86 F.2d 809, 812-13 (5th Cir.1936).

Since J.J. Lown, at best, stood in the position of a subsequent purchaser for valuable consideration only after Coast's deed of trust was properly recorded, the deed of trust had priority over his deed.

Accordingly, the judgment is AFFIRMED.

*557 RABINOWITZ, C.J., dissenting.

COMPTON, J., not participating.

RABINOWITZ, Chief Justice, dissenting.

The superior court relied upon three separate grounds in granting summary judgment in Nichols' favor and in this appeal Nichols has presented a fourth theory on which the summary judgment may be upheld. I conclude that summary judgment was inappropriate on all four grounds.

The superior court found that there was no delivery of the deed by Reams to J.J. Lown until December of 1967, by which point Nichols' interest had become paramount by virtue of the recording of Coast's deed of trust in May of 1967; that the deed from Reams to J.J. Lown on December 22, 1965 was fraudulent in that it was an effort to hinder or defraud the creditor in whose favor Reams had made the deed of trust just eight days earlier, and as such was void under AS 34.40.010; and that the subsequent foreclosure of the deed of trust effectively transferred to Nichols' predecessor all the interest that Reams had in the property on December 14, 1965, when the deed of trust was made. Under any of these theories, the superior court ruled, Nichols would prevail; the issues of fact raised by Lown were immaterial to all three conclusions.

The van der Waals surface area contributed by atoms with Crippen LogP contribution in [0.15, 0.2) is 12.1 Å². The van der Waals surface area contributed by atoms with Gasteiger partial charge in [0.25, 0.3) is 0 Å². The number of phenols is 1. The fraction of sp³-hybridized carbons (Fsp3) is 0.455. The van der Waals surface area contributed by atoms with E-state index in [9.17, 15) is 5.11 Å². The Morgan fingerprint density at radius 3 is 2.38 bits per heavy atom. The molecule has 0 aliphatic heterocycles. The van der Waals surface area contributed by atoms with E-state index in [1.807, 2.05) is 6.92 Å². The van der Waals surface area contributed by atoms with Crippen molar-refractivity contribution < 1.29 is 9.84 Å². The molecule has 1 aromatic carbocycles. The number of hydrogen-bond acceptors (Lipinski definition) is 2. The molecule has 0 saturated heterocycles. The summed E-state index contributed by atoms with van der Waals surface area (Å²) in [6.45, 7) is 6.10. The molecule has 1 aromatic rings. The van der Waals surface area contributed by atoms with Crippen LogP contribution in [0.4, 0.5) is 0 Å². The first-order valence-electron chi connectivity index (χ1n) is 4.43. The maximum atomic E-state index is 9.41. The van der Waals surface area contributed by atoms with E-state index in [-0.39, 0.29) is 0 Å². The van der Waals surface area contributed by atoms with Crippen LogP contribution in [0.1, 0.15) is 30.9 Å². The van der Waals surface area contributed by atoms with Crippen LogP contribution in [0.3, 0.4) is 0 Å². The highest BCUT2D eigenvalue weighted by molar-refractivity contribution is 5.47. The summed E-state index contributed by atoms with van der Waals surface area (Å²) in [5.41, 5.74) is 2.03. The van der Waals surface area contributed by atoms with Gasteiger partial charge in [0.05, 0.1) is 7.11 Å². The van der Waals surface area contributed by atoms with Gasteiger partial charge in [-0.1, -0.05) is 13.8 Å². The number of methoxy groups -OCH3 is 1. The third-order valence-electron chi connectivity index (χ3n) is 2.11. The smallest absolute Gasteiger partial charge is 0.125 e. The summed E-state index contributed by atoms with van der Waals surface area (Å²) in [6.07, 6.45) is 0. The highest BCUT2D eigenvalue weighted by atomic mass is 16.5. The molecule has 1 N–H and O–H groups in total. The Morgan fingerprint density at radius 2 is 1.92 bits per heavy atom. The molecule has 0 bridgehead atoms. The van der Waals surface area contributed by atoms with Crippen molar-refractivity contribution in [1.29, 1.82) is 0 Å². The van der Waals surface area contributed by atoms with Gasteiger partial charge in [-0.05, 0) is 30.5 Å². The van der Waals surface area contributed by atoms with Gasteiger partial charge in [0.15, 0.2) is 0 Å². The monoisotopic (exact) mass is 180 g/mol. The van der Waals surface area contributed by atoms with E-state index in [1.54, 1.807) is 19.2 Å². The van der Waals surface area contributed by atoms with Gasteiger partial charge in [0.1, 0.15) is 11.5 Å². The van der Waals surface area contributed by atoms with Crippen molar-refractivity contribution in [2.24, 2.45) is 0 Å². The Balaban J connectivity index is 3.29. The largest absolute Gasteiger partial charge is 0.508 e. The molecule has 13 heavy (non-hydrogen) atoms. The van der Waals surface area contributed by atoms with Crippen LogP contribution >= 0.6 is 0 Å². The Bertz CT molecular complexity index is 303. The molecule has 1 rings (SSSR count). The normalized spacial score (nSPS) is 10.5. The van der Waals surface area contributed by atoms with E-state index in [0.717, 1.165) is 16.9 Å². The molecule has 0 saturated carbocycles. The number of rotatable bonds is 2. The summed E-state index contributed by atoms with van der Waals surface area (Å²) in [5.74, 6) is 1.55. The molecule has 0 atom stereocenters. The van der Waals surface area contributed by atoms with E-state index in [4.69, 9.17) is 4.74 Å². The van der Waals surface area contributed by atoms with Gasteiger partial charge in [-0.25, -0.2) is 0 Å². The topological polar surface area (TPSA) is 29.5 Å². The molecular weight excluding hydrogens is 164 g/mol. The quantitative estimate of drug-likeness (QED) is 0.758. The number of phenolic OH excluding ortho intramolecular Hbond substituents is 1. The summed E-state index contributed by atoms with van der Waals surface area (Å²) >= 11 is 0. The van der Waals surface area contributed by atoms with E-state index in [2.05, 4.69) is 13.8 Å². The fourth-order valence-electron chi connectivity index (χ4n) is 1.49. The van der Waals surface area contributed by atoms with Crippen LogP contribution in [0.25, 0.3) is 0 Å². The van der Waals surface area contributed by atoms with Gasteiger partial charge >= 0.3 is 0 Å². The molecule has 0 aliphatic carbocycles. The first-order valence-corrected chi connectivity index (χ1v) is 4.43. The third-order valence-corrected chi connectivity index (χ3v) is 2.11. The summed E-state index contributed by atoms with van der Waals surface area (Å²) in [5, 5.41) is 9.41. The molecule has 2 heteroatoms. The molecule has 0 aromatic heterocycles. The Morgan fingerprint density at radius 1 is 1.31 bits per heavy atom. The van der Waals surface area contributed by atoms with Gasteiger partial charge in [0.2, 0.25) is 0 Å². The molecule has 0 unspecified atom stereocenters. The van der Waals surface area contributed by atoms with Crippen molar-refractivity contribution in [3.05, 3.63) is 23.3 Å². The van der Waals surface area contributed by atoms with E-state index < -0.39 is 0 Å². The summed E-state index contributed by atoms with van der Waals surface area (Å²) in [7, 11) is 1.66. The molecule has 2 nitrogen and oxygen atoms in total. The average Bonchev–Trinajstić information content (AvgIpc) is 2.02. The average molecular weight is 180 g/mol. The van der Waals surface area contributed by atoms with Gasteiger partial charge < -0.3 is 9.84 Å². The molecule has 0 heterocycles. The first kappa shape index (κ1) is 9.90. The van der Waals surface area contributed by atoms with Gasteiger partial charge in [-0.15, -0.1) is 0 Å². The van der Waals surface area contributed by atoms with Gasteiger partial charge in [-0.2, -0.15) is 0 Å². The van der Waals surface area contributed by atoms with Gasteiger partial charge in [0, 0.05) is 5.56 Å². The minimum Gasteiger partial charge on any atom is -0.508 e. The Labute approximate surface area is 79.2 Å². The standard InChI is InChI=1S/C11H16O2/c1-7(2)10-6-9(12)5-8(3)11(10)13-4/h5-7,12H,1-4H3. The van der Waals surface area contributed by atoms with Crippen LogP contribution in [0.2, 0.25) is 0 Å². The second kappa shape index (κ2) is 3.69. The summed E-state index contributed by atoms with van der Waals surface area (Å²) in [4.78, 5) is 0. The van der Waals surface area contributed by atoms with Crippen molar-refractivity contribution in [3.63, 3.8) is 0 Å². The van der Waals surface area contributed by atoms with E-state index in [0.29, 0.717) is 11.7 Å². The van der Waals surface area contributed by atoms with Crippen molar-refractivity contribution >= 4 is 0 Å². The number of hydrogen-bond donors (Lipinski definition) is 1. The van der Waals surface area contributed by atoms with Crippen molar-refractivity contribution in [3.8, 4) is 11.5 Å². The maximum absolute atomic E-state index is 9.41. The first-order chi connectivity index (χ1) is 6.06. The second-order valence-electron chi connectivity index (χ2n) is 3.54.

On appeal, Nichols has presented a new theory[1] on the basis of which, it argues, the superior court's ruling can be upheld: that J.J. Lown had not tendered any consideration to Reams before he was put on constructive notice of Coast's interest in the land by the May, 1967 recordation in Juneau, and that therefore Coast's deed of trust, the first executed by Reams, is determinative of ownership. I will discuss these theories seriatim.

A. Delivery of the Deed.

Under the common law a deed had to be "delivered" from grantor to grantee before it became effective. See 6A R. Powell, The Law of Real Property ¶ 891, at 81-95 (Rohan rev. ed. 1980). Although there is no statute or decision in Alaska specifically adopting the delivery requirement, I assume, as the parties have assumed, that the requirement does apply here.[2]

However, it is hornbook law that a deed need not be physically transferred to the grantee for there to be a valid delivery. Rather, delivery is a term of art for an intent by the grantor that ownership of the property be transferred to the grantee. 6A R. Powell, supra, at 81-96; Reed v. Reed, 261 Or. 281, 493 P.2d 728 (1972). In this case there are two rebuttable presumptions about delivery that conflict: that delivery presumptively occurs when a deed is recorded, and that delivery presumptively has not occurred when the deed remains in the grantor's possession. 6A R. Powell, supra, at 81-104, 81-106.

Given this law on delivery, I conclude that the superior court erred in granting summary judgment on the first issue. On the summary judgment motion Nichols had to establish that there had been no delivery; i.e., that Reams had had no intention of conveying the property to J.J. Lown prior to May, 1967.[3] On the evidence in the record I do not think that Reams' intention can be divined. As we stated in Wilcox Associates v. Fairbanks North Star Borough, *558 603 P.2d 903, 906 (Alaska 1979) (footnote omitted), "[s]ummary judgment is generally inappropriate when a party's state of mind is at issue." Although Reams is not a party here, the same consideration applies to his state of mind, as it is a material fact.